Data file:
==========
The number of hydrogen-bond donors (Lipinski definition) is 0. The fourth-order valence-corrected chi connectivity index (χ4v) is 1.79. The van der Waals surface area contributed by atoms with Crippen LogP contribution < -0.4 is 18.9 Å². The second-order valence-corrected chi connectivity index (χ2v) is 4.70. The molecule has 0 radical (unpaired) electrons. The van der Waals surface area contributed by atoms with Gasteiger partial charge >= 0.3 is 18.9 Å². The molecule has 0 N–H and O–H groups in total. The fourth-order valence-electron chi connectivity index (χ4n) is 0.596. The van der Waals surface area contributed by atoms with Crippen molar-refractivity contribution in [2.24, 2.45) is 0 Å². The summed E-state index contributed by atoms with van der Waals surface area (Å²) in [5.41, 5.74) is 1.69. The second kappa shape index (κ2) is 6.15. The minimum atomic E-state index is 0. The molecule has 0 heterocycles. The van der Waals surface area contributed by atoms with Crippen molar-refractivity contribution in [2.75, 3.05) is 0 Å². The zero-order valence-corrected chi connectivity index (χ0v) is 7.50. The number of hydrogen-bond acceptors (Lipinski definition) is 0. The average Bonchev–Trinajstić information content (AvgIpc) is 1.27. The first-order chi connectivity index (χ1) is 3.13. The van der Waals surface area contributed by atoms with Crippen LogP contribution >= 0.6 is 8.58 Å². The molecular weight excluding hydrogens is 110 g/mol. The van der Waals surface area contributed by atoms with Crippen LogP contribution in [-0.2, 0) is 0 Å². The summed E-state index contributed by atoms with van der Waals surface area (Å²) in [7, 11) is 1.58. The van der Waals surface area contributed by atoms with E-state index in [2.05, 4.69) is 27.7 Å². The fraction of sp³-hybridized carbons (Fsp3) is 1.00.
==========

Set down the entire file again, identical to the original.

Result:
The number of hydrogen-bond donors (Lipinski definition) is 0. The fourth-order valence-corrected chi connectivity index (χ4v) is 1.79. The van der Waals surface area contributed by atoms with Crippen LogP contribution < -0.4 is 18.9 Å². The second-order valence-corrected chi connectivity index (χ2v) is 4.70. The molecule has 0 radical (unpaired) electrons. The van der Waals surface area contributed by atoms with Gasteiger partial charge >= 0.3 is 18.9 Å². The molecule has 0 N–H and O–H groups in total. The fourth-order valence-electron chi connectivity index (χ4n) is 0.596. The van der Waals surface area contributed by atoms with Crippen molar-refractivity contribution in [2.24, 2.45) is 0 Å². The summed E-state index contributed by atoms with van der Waals surface area (Å²) in [5.41, 5.74) is 1.69. The second kappa shape index (κ2) is 6.15. The minimum atomic E-state index is 0. The molecule has 0 heterocycles. The van der Waals surface area contributed by atoms with Crippen molar-refractivity contribution in [2.75, 3.05) is 0 Å². The zero-order valence-corrected chi connectivity index (χ0v) is 7.50. The number of hydrogen-bond acceptors (Lipinski definition) is 0. The average Bonchev–Trinajstić information content (AvgIpc) is 1.27. The first-order chi connectivity index (χ1) is 3.13. The van der Waals surface area contributed by atoms with Crippen LogP contribution >= 0.6 is 8.58 Å². The molecular weight excluding hydrogens is 110 g/mol. The van der Waals surface area contributed by atoms with Crippen LogP contribution in [-0.2, 0) is 0 Å². The summed E-state index contributed by atoms with van der Waals surface area (Å²) in [7, 11) is 1.58. The van der Waals surface area contributed by atoms with E-state index in [2.05, 4.69) is 27.7 Å². The fraction of sp³-hybridized carbons (Fsp3) is 1.00.